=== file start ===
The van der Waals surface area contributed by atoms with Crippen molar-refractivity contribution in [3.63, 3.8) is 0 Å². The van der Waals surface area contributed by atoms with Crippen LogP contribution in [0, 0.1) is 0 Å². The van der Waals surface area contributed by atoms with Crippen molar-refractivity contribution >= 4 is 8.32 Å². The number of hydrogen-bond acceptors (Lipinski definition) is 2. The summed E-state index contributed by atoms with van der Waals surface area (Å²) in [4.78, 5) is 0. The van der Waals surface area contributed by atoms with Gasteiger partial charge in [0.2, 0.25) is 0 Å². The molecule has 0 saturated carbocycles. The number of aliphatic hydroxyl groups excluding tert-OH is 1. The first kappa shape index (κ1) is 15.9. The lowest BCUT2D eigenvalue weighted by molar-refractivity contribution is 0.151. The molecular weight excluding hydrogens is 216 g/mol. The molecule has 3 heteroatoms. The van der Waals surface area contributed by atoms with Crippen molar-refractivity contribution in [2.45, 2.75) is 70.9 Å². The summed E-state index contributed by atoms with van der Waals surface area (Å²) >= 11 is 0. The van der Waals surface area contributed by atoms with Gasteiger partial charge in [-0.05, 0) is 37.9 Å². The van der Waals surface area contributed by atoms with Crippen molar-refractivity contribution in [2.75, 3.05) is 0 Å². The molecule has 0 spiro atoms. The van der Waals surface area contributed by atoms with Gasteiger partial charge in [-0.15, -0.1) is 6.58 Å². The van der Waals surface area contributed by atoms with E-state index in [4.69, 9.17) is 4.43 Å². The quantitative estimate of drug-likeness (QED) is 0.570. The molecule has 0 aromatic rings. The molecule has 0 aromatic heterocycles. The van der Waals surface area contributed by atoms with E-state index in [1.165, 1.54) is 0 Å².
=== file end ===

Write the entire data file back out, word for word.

The van der Waals surface area contributed by atoms with Crippen molar-refractivity contribution in [3.63, 3.8) is 0 Å². The van der Waals surface area contributed by atoms with Crippen LogP contribution in [0, 0.1) is 0 Å². The van der Waals surface area contributed by atoms with Crippen molar-refractivity contribution >= 4 is 8.32 Å². The number of hydrogen-bond acceptors (Lipinski definition) is 2. The summed E-state index contributed by atoms with van der Waals surface area (Å²) in [4.78, 5) is 0. The van der Waals surface area contributed by atoms with Gasteiger partial charge in [0.2, 0.25) is 0 Å². The molecule has 0 saturated carbocycles. The number of aliphatic hydroxyl groups excluding tert-OH is 1. The first kappa shape index (κ1) is 15.9. The lowest BCUT2D eigenvalue weighted by molar-refractivity contribution is 0.151. The molecular weight excluding hydrogens is 216 g/mol. The molecule has 3 heteroatoms. The van der Waals surface area contributed by atoms with Crippen molar-refractivity contribution in [2.45, 2.75) is 70.9 Å². The summed E-state index contributed by atoms with van der Waals surface area (Å²) >= 11 is 0. The van der Waals surface area contributed by atoms with Gasteiger partial charge in [-0.05, 0) is 37.9 Å². The van der Waals surface area contributed by atoms with Crippen molar-refractivity contribution in [2.75, 3.05) is 0 Å². The molecule has 0 spiro atoms. The van der Waals surface area contributed by atoms with Gasteiger partial charge in [-0.15, -0.1) is 6.58 Å². The van der Waals surface area contributed by atoms with E-state index in [4.69, 9.17) is 4.43 Å². The quantitative estimate of drug-likeness (QED) is 0.570. The molecule has 0 aromatic rings. The molecule has 0 aromatic heterocycles. The van der Waals surface area contributed by atoms with E-state index in [1.165, 1.54) is 0 Å².